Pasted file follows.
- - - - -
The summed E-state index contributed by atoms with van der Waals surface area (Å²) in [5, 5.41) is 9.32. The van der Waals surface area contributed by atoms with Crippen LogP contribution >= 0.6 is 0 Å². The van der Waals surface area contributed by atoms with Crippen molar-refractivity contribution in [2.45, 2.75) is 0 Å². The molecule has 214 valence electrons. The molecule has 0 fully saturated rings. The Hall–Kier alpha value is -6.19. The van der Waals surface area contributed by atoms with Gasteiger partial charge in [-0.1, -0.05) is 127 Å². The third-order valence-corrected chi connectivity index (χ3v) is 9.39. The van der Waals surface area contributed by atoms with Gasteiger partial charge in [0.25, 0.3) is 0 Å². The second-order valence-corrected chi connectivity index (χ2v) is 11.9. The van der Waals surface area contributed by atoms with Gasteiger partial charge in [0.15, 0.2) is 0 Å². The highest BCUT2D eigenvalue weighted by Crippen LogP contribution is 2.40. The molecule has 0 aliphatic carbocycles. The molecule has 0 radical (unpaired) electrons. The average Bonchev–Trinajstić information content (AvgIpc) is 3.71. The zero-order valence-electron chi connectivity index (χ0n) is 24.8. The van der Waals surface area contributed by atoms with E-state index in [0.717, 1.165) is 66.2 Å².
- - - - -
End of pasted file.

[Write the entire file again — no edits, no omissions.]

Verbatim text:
The summed E-state index contributed by atoms with van der Waals surface area (Å²) in [5, 5.41) is 9.32. The van der Waals surface area contributed by atoms with Crippen LogP contribution >= 0.6 is 0 Å². The van der Waals surface area contributed by atoms with Crippen molar-refractivity contribution in [2.45, 2.75) is 0 Å². The molecule has 214 valence electrons. The molecule has 0 fully saturated rings. The Hall–Kier alpha value is -6.19. The van der Waals surface area contributed by atoms with Gasteiger partial charge in [-0.1, -0.05) is 127 Å². The third-order valence-corrected chi connectivity index (χ3v) is 9.39. The van der Waals surface area contributed by atoms with Gasteiger partial charge in [0.25, 0.3) is 0 Å². The second-order valence-corrected chi connectivity index (χ2v) is 11.9. The van der Waals surface area contributed by atoms with Gasteiger partial charge in [0.15, 0.2) is 0 Å². The highest BCUT2D eigenvalue weighted by Crippen LogP contribution is 2.40. The molecule has 0 aliphatic carbocycles. The molecule has 0 radical (unpaired) electrons. The average Bonchev–Trinajstić information content (AvgIpc) is 3.71. The zero-order valence-electron chi connectivity index (χ0n) is 24.8. The van der Waals surface area contributed by atoms with E-state index in [0.717, 1.165) is 66.2 Å².